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Survey is Part of the County Executive’s Goal to Make Government Open and Transparent With a Focus on Customer Service

Baltimore County Executive Don Mohler announced today that the county will conduct its first citizen survey in nearly a decade. The survey will be mailed to randomly selected county citizens beginning in October and will provide the county with critical data on how to best serve those who live, work and play in our communities.

“As we continue to strive for an open and transparent government, it is imperative to understand how we are doing,” said Baltimore County Executive Don Mohler. “We must become a more data-driven government. This comprehensive survey will help us assess citizen satisfaction with county services and identify opportunities for improvement.”

The county is using National Research Center, Inc. (NRC) to conduct the survey. NRC is a national firm with expertise in research and evaluation in the public sector. The company will survey 2,000 randomly selected county residents.

“Getting feedback from its citizens is an essential part of making government work,” said County Council Chair Julian E. Jones, Jr. “I am very pleased that the County Executive is collecting this information, and I look forward to reviewing the results with my colleagues and constituents.”

Selected households will receive the survey by mail in early October, and the county expects to have the results by the end of November. “I am very pleased the results of this survey will be available for the new administration and County Council as they begin their terms,” concluded Mohler. “It is my hope that they will make the collection of this and expanded data an annual event.”

“County Executive Mohler reached out to me this summer to discuss community surveys, and I am delighted that the county is moving in this direction,” said Dr. Mileah Kromer, Associate Professor and Director of the Sarah T. Hughes Field Politics Center at Goucher College. “It is imperative that local government engage its citizens in a meaningful manner. This data will help the county government better understand the present and help to identify ways to improve the future for residents.”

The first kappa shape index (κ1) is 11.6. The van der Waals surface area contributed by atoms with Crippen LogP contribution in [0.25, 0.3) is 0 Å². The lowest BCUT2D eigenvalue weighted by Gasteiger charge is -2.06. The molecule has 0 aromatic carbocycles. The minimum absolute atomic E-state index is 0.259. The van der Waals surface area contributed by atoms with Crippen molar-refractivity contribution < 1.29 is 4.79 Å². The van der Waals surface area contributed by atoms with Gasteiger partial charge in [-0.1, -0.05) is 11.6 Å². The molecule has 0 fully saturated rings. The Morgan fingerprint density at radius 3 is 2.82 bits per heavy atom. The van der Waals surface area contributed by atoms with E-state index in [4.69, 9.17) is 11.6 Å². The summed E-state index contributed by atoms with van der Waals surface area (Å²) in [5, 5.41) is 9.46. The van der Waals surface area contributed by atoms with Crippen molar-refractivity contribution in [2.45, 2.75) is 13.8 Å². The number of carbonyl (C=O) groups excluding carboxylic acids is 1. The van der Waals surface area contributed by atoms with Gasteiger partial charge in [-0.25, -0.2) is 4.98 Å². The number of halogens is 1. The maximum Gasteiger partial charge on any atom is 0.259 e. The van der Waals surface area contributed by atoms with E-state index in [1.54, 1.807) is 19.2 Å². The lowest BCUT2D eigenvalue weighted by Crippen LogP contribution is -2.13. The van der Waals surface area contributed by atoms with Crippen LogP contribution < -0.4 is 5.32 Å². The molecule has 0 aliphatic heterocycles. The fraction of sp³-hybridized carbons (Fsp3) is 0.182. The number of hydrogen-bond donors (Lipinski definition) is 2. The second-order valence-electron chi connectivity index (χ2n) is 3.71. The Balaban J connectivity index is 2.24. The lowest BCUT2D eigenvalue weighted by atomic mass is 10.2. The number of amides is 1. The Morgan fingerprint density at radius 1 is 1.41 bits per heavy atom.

Thousands of Volunteers Collected Tons of Litter in 15-Minute Clean-ups

Baltimore County is a little bit cleaner and greener thanks to the efforts of school children and community members who participated in this year’s Team BCPS Clean Green 15 Litter Challenge. County Executive Don Mohler, Baltimore County Public Schools (BCPS) Superintendent Verletta White and Debbie Phelps, Executive Director of the Education Foundation of Baltimore County Public Schools, announced this morning that twelve Baltimore County public schools were winners in this program, which resulted in thousands of volunteers participating in more than three hundred litter clean-ups around the County over the past year.

“We are just delighted with the enthusiastic response we’ve gotten to this program from our students, teachers and groups in the community who take pride in helping to clean up our neighborhoods and keep litter out of our waterways and the environment,” Mohler said.

“The Clean Green 15 Challenge is an effective, real-world way for our students to learn about the environment as they demonstrate pride in their schools and communities,” said BCPS Superintendent Verletta White.

“The Clean Green 15 challenge is a great, hands-on way for students and community members to get involved and make a difference by putting litter in its place,” said Baltimore County Council Chair Julian Jones.

Clean Green 15 Results:

Tons of Litter Collected, Thousands of Grant Dollars Distributed to Schools!

The 2018 program resulted in 338 clean-ups conducted by 5,057 volunteers who picked up 3,471 bags of litter and debris. This is a 29% increase in volunteers over last year!

In addition to litter, Clean Green 15 volunteers collected many tons of bulk trash items from parks, streambanks, schoolyards and other locations around Baltimore County. Clean-ups included schoolchildren as well as community-based volunteer activity.